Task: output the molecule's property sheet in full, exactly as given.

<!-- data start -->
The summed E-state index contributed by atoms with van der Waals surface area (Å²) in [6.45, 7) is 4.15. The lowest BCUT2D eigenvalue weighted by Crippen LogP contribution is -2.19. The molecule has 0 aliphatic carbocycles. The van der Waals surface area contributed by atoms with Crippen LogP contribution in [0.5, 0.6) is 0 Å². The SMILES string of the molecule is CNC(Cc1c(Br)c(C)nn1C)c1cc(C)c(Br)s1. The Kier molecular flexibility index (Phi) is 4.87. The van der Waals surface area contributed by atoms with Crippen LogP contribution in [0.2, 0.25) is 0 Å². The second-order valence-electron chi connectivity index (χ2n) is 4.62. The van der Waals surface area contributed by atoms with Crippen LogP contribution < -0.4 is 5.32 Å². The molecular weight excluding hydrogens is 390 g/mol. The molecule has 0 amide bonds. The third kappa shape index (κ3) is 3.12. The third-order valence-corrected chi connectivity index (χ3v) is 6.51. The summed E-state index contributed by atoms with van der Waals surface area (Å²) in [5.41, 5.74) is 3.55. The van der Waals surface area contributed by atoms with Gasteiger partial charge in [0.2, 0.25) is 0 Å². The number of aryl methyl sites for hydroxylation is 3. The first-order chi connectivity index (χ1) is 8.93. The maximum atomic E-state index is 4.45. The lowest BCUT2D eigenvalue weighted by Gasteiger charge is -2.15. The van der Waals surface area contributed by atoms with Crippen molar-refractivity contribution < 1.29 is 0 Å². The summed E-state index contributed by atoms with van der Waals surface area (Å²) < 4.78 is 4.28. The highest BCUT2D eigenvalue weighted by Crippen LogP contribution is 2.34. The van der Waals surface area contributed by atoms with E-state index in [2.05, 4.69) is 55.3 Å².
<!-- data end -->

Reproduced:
The summed E-state index contributed by atoms with van der Waals surface area (Å²) in [6.45, 7) is 4.15. The lowest BCUT2D eigenvalue weighted by Crippen LogP contribution is -2.19. The molecule has 0 aliphatic carbocycles. The van der Waals surface area contributed by atoms with Crippen LogP contribution in [0.5, 0.6) is 0 Å². The SMILES string of the molecule is CNC(Cc1c(Br)c(C)nn1C)c1cc(C)c(Br)s1. The Kier molecular flexibility index (Phi) is 4.87. The van der Waals surface area contributed by atoms with Crippen LogP contribution in [0.2, 0.25) is 0 Å². The second-order valence-electron chi connectivity index (χ2n) is 4.62. The van der Waals surface area contributed by atoms with Crippen LogP contribution < -0.4 is 5.32 Å². The molecular weight excluding hydrogens is 390 g/mol. The molecule has 0 amide bonds. The third kappa shape index (κ3) is 3.12. The third-order valence-corrected chi connectivity index (χ3v) is 6.51. The summed E-state index contributed by atoms with van der Waals surface area (Å²) in [5.41, 5.74) is 3.55. The van der Waals surface area contributed by atoms with Gasteiger partial charge in [0.2, 0.25) is 0 Å². The number of aryl methyl sites for hydroxylation is 3. The first-order chi connectivity index (χ1) is 8.93. The maximum atomic E-state index is 4.45. The lowest BCUT2D eigenvalue weighted by Gasteiger charge is -2.15. The van der Waals surface area contributed by atoms with Crippen molar-refractivity contribution < 1.29 is 0 Å². The summed E-state index contributed by atoms with van der Waals surface area (Å²) < 4.78 is 4.28. The highest BCUT2D eigenvalue weighted by Crippen LogP contribution is 2.34. The van der Waals surface area contributed by atoms with E-state index in [2.05, 4.69) is 55.3 Å².